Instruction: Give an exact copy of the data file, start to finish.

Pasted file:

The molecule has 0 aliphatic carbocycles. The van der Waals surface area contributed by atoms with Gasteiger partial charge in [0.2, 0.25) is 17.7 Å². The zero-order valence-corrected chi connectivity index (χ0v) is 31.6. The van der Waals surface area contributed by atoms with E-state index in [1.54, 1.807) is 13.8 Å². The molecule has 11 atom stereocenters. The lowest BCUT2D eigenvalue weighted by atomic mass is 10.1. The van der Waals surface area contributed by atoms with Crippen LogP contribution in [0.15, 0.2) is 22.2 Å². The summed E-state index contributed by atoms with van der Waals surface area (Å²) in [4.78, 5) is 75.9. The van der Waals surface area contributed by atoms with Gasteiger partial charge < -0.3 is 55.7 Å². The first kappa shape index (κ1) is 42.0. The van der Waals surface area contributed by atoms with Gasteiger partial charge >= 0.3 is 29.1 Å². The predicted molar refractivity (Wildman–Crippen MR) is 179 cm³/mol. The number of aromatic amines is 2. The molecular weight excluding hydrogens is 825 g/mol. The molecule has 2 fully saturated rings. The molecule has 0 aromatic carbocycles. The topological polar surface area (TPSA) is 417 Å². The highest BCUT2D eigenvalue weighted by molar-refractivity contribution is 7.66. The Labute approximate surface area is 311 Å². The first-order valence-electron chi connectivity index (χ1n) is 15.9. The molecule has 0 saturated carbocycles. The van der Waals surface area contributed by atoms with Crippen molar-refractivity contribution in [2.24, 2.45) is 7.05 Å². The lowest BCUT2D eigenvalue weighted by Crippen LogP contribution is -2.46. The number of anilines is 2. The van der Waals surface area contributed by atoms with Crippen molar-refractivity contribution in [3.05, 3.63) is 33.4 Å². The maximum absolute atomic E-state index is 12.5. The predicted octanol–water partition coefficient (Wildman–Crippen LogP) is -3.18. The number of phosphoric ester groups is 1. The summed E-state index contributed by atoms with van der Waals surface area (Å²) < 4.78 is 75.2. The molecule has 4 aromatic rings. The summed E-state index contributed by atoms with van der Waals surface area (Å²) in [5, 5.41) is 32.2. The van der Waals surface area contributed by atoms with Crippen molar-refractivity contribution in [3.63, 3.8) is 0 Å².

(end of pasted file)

The molecule has 0 aliphatic carbocycles. The van der Waals surface area contributed by atoms with Gasteiger partial charge in [0.2, 0.25) is 17.7 Å². The zero-order valence-corrected chi connectivity index (χ0v) is 31.6. The van der Waals surface area contributed by atoms with E-state index in [1.54, 1.807) is 13.8 Å². The molecule has 11 atom stereocenters. The lowest BCUT2D eigenvalue weighted by atomic mass is 10.1. The van der Waals surface area contributed by atoms with Crippen LogP contribution in [0.15, 0.2) is 22.2 Å². The summed E-state index contributed by atoms with van der Waals surface area (Å²) in [4.78, 5) is 75.9. The van der Waals surface area contributed by atoms with Gasteiger partial charge < -0.3 is 55.7 Å². The first kappa shape index (κ1) is 42.0. The van der Waals surface area contributed by atoms with Gasteiger partial charge >= 0.3 is 29.1 Å². The predicted molar refractivity (Wildman–Crippen MR) is 179 cm³/mol. The number of aromatic amines is 2. The molecular weight excluding hydrogens is 825 g/mol. The molecule has 2 fully saturated rings. The molecule has 0 aromatic carbocycles. The topological polar surface area (TPSA) is 417 Å². The highest BCUT2D eigenvalue weighted by molar-refractivity contribution is 7.66. The Labute approximate surface area is 311 Å². The first-order valence-electron chi connectivity index (χ1n) is 15.9. The molecule has 0 saturated carbocycles. The van der Waals surface area contributed by atoms with Crippen molar-refractivity contribution in [2.24, 2.45) is 7.05 Å². The lowest BCUT2D eigenvalue weighted by Crippen LogP contribution is -2.46. The number of anilines is 2. The van der Waals surface area contributed by atoms with Crippen molar-refractivity contribution in [3.05, 3.63) is 33.4 Å². The maximum absolute atomic E-state index is 12.5. The predicted octanol–water partition coefficient (Wildman–Crippen LogP) is -3.18. The number of phosphoric ester groups is 1. The summed E-state index contributed by atoms with van der Waals surface area (Å²) < 4.78 is 75.2. The molecule has 4 aromatic rings. The summed E-state index contributed by atoms with van der Waals surface area (Å²) in [5, 5.41) is 32.2. The van der Waals surface area contributed by atoms with Crippen molar-refractivity contribution in [3.63, 3.8) is 0 Å².